Was the rapid growth of CCCM really a mystery or just the way the gospel is supposed to work? We witnessed culture penetrating evangelism against a backdrop of Biblical literacy. I think that Jesus referred to this kind of activity as “casting seed.”
This was the normal practice of the day to day “Jesus Movement” musicians for several years. To me, these dynamics equate to the basic qualities found in any definition of evangelism. I personally knew some of these details because I kept the calendar of outside events involving what would soon become the Maranatha! Music community. The musicians were declaring the Gospel in equal partnership with gifted teachers, evangelists and other orators of the time. History tends to remember the latter more often than the former.
We were not reaching “out” to the culture, we were not “infiltrating” the young people of our society, working the dry mechanics of “relevance” to disguise our faith, only then to surprise our listeners with our religious agenda. We were the culture with a belief that Jesus could somehow change lives. The integrity of honest, peer to peer communication of the Gospel through music and preaching was at the heart and bare root of the Jesus Movement.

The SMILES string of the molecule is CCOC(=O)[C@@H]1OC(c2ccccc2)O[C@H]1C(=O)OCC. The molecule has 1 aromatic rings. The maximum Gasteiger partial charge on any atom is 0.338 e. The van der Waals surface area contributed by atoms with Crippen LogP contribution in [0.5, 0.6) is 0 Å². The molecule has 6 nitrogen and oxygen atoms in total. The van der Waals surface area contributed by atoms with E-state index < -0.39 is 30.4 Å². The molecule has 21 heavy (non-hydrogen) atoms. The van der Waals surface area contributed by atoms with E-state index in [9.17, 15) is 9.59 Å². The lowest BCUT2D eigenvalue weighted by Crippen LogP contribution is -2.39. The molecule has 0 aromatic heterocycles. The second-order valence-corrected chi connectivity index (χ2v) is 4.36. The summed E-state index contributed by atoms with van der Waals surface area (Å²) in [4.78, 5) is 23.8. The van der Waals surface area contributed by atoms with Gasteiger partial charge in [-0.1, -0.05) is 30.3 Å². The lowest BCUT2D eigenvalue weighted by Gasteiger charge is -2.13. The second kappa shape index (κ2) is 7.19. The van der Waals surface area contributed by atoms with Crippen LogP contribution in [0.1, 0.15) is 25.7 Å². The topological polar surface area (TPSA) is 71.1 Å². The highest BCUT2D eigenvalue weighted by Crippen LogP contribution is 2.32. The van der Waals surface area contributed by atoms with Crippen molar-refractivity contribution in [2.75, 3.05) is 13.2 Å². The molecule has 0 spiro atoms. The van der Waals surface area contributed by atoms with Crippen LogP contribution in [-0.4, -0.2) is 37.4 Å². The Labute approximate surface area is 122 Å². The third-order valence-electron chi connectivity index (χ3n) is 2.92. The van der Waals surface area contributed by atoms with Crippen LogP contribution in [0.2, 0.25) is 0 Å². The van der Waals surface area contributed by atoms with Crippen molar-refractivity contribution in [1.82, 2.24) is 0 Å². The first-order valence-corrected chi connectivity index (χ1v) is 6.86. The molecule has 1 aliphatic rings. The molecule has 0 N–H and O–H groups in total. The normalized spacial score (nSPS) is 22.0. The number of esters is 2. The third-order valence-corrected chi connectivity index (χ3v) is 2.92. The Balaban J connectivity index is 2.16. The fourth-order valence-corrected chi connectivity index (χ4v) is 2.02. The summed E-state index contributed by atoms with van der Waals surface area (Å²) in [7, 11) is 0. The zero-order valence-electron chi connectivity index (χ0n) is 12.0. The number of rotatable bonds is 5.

There were many other regional contributors to the music ministry of the time. Many, outside the modest ranks of Calvary Chapel. Larry Norman, the Talbot Brothers, Second Chapter of Acts, Michael and Stormie Omartian, Andre Crouch, Jannie Grine, Keith Green and the gang up at Sparrow Records. I would highly suggest The Encyclopedia of Contemporary Christian Music by Mark Powell, Hendrickson Publishers for a more complete biography of the players and personalities pertinent to the era of which I am speaking.